Type an em-dash on an iPhone
Typography and punctuation geeks rejoice! It's easy to type an em-dash on the iPhone's or iPod touch's virtual keyboard. To do so, tap the .?123 key to switch to the numeric keypad. Then touch and hold on the Hyphen key to reveal a pop-up strip showing an em-dash. Slide to the em-dash and release your finger.
Note that this basic trick works with many other keys on the virtual keyboard.
Recent Macs not only look different, they connect different too: FireWire and USB have supplanted SCSI and ADB, orphaning millions of peripherals. However, TidBITS readers are using a variety of adapters to enliven older hardware, including GeeThree.com's Stealth Serial Port. On the software side, Matt Neuburg looks at Font Reserve 2.5, and we note updates to Netscape Communicator, USB Overdrive, and FaceSpan, plus a new Amazon.com patent.
Communicator 4.72 Fixes Handful of Bugs -- Netscape Communications has released Netscape Communicator 4.72, the latest version of its integrated Internet client and HTML authoring applicationShow full article
USB Overdrive 1.3 Released -- Alessandro Levi Montalcini has released version 1.3 of USB Overdrive, a universal driver for USB mice, joystick, and game padsShow full article
FaceSpan 3.5 Available -- Digital Technology International has released FaceSpan 3.5, the latest version of its interface builder for AppleScript and other OSA languagesShow full article
Amazon.com Awarded Affiliate Program Patent -- On 22-Feb-00, the United States Patent and Trademark Office awarded Amazon.com a patent (applied for in Jun-97) covering the concept of affiliate programs for merchant Web sitesShow full article
Poll Preview: Long in the Tooth -- While talking to Sue Nail of CE Software at Macworld Expo in San Francisco, Matt Neuburg and I were surprised to learn that the Prairie Group's DiskTop, a Finder alternative originally written by CE Software and last updated in the early 1990s, was still being sold and supported with bug fixes, if not actively developedShow full article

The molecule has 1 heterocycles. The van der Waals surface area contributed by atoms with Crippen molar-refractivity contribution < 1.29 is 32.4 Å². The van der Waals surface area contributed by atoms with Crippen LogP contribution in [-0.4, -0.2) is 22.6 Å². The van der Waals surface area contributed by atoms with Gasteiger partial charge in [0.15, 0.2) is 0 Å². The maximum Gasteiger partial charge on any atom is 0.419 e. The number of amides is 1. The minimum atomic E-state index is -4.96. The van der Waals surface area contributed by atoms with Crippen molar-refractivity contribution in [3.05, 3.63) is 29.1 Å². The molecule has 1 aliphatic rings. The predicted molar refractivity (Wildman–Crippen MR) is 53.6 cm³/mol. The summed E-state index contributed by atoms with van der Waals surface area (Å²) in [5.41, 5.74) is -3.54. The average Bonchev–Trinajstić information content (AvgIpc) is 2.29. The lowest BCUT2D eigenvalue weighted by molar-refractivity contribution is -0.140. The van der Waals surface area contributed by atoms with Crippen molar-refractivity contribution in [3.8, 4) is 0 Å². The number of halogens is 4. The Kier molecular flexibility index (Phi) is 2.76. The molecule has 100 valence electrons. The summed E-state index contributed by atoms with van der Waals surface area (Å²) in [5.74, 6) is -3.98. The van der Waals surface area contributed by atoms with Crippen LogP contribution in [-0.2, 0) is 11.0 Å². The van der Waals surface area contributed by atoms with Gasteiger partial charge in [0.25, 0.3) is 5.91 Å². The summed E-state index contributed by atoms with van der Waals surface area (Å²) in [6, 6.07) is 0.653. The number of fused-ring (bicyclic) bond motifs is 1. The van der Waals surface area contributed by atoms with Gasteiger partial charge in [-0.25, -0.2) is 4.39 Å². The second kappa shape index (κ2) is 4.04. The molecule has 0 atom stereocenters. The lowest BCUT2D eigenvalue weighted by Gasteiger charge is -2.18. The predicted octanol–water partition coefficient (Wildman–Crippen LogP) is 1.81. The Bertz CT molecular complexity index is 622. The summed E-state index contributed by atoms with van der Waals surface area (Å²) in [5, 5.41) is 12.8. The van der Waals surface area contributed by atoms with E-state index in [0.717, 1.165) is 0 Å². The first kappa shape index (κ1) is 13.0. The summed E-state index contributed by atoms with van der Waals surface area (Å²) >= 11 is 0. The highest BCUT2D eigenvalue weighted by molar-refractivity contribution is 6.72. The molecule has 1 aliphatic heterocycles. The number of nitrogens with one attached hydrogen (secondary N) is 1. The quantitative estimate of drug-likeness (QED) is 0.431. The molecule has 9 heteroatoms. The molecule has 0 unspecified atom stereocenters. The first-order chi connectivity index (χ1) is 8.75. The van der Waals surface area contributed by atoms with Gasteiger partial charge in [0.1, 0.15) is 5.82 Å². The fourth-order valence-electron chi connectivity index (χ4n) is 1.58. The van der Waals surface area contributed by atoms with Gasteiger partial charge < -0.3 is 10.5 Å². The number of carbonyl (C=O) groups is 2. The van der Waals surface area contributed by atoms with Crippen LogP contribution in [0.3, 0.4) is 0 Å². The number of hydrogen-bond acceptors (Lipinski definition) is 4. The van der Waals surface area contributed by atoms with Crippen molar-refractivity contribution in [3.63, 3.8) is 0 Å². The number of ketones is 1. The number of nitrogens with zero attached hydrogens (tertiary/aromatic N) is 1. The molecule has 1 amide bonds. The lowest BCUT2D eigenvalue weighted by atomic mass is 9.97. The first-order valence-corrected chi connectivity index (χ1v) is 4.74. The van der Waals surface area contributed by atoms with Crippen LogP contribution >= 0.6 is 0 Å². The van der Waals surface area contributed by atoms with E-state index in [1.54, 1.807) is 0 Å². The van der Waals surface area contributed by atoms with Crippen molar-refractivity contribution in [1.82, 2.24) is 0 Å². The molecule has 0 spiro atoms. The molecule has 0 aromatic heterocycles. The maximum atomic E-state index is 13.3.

Last week's poll on which old-style hardware capabilities people have added to their new Macs provided interesting results. About 1,000 people weighed in with approximately 2,100 votes, which says that, roughly speaking, if someone added any adapters for old-style capabilities to a new Mac, they added two such capabilities on average. SCSI was by far the most commonly added, with 69 percent of the respondents saying that they'd added SCSI, usually to support external storage devices or scanners, although comments on TidBITS Talk also indicated that scanners have become sufficiently cheap that buying a new scanner was often an equally good option. Access to serial devices, such as modems and Palm cradles was the second most popular capability added, with 42 percent of respondentsShow full article
Beginning with the first iMacs and progressing through blue and white G3s, PowerBooks, and the Power Macintosh G4, Apple has been quickly dropping floppy drives and legacy technologies like SCSI, ADB, and serial ports from the Macintosh lineShow full article
It's now more than three years since I first glimpsed Font Reserve in action. In the two years since I started using it (in version 1.0.1), I haven't been without it for a moment, and I still feel as I did then: "Now this is how font management on the Mac should work!" Font Reserve accepts fonts and, storing the originals, copies, or aliases, makes them selectively available to the systemShow full article